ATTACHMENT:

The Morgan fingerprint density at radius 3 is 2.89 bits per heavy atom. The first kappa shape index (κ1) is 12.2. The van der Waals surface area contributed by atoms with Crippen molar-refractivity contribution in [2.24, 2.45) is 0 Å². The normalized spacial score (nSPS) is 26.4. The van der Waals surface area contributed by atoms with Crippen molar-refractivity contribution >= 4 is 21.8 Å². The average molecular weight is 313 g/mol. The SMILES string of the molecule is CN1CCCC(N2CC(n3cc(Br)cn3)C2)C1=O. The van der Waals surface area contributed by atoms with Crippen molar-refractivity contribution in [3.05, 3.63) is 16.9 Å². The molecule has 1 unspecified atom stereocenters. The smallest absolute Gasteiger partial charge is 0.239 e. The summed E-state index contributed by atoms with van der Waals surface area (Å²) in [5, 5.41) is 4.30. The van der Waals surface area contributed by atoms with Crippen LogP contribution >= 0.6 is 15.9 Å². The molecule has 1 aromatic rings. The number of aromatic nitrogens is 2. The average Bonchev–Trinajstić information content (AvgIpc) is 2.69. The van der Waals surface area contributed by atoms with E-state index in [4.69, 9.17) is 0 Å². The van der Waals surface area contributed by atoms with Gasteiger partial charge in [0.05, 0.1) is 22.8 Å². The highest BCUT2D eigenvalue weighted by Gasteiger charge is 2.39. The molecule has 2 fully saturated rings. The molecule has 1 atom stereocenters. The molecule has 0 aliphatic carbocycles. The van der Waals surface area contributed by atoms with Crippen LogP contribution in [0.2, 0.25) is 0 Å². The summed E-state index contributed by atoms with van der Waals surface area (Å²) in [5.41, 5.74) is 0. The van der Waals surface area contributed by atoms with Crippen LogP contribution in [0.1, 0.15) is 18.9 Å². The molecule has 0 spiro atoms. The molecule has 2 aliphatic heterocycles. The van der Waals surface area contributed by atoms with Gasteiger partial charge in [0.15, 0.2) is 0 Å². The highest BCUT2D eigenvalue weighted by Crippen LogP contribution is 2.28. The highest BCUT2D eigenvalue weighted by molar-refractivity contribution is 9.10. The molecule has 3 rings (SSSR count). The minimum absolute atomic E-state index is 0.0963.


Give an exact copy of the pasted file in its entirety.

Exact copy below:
The Morgan fingerprint density at radius 3 is 2.89 bits per heavy atom. The first kappa shape index (κ1) is 12.2. The van der Waals surface area contributed by atoms with Crippen molar-refractivity contribution in [2.24, 2.45) is 0 Å². The normalized spacial score (nSPS) is 26.4. The van der Waals surface area contributed by atoms with Crippen molar-refractivity contribution >= 4 is 21.8 Å². The average molecular weight is 313 g/mol. The SMILES string of the molecule is CN1CCCC(N2CC(n3cc(Br)cn3)C2)C1=O. The van der Waals surface area contributed by atoms with Crippen molar-refractivity contribution in [3.05, 3.63) is 16.9 Å². The molecule has 1 unspecified atom stereocenters. The smallest absolute Gasteiger partial charge is 0.239 e. The summed E-state index contributed by atoms with van der Waals surface area (Å²) in [5, 5.41) is 4.30. The van der Waals surface area contributed by atoms with Crippen LogP contribution >= 0.6 is 15.9 Å². The molecule has 1 aromatic rings. The number of aromatic nitrogens is 2. The average Bonchev–Trinajstić information content (AvgIpc) is 2.69. The van der Waals surface area contributed by atoms with E-state index in [4.69, 9.17) is 0 Å². The van der Waals surface area contributed by atoms with Gasteiger partial charge in [0.05, 0.1) is 22.8 Å². The highest BCUT2D eigenvalue weighted by Gasteiger charge is 2.39. The molecule has 2 fully saturated rings. The molecule has 1 atom stereocenters. The molecule has 0 aliphatic carbocycles. The van der Waals surface area contributed by atoms with Crippen LogP contribution in [0.2, 0.25) is 0 Å². The summed E-state index contributed by atoms with van der Waals surface area (Å²) in [5.41, 5.74) is 0. The van der Waals surface area contributed by atoms with Crippen LogP contribution in [0.1, 0.15) is 18.9 Å². The molecule has 0 spiro atoms. The molecule has 2 aliphatic heterocycles. The van der Waals surface area contributed by atoms with Gasteiger partial charge in [0.15, 0.2) is 0 Å². The highest BCUT2D eigenvalue weighted by Crippen LogP contribution is 2.28. The highest BCUT2D eigenvalue weighted by molar-refractivity contribution is 9.10. The molecule has 3 rings (SSSR count). The minimum absolute atomic E-state index is 0.0963.